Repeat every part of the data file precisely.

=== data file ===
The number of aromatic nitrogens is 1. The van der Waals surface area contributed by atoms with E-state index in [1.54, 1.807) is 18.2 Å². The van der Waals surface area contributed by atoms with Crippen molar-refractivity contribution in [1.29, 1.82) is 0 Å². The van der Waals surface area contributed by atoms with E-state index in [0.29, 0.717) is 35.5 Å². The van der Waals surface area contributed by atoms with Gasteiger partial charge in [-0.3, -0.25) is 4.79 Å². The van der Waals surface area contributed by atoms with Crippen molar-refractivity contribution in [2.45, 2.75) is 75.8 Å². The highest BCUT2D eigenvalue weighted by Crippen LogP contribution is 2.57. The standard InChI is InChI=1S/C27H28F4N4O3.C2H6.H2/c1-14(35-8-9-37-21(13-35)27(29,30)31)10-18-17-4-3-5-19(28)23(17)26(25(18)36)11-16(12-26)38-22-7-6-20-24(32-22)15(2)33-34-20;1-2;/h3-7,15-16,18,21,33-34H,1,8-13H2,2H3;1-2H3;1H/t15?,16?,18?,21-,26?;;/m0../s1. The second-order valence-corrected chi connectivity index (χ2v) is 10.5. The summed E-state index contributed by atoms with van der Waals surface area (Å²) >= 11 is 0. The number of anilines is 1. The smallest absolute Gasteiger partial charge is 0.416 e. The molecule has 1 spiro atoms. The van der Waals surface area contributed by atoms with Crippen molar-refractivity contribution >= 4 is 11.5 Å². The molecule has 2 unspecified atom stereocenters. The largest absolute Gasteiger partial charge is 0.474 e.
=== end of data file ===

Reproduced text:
The number of aromatic nitrogens is 1. The van der Waals surface area contributed by atoms with E-state index in [1.54, 1.807) is 18.2 Å². The van der Waals surface area contributed by atoms with Crippen molar-refractivity contribution in [1.29, 1.82) is 0 Å². The van der Waals surface area contributed by atoms with E-state index in [0.29, 0.717) is 35.5 Å². The van der Waals surface area contributed by atoms with Gasteiger partial charge in [-0.3, -0.25) is 4.79 Å². The van der Waals surface area contributed by atoms with Crippen molar-refractivity contribution in [2.45, 2.75) is 75.8 Å². The highest BCUT2D eigenvalue weighted by Crippen LogP contribution is 2.57. The standard InChI is InChI=1S/C27H28F4N4O3.C2H6.H2/c1-14(35-8-9-37-21(13-35)27(29,30)31)10-18-17-4-3-5-19(28)23(17)26(25(18)36)11-16(12-26)38-22-7-6-20-24(32-22)15(2)33-34-20;1-2;/h3-7,15-16,18,21,33-34H,1,8-13H2,2H3;1-2H3;1H/t15?,16?,18?,21-,26?;;/m0../s1. The second-order valence-corrected chi connectivity index (χ2v) is 10.5. The summed E-state index contributed by atoms with van der Waals surface area (Å²) >= 11 is 0. The number of anilines is 1. The smallest absolute Gasteiger partial charge is 0.416 e. The molecule has 1 spiro atoms. The van der Waals surface area contributed by atoms with Crippen molar-refractivity contribution >= 4 is 11.5 Å². The molecule has 2 unspecified atom stereocenters. The largest absolute Gasteiger partial charge is 0.474 e.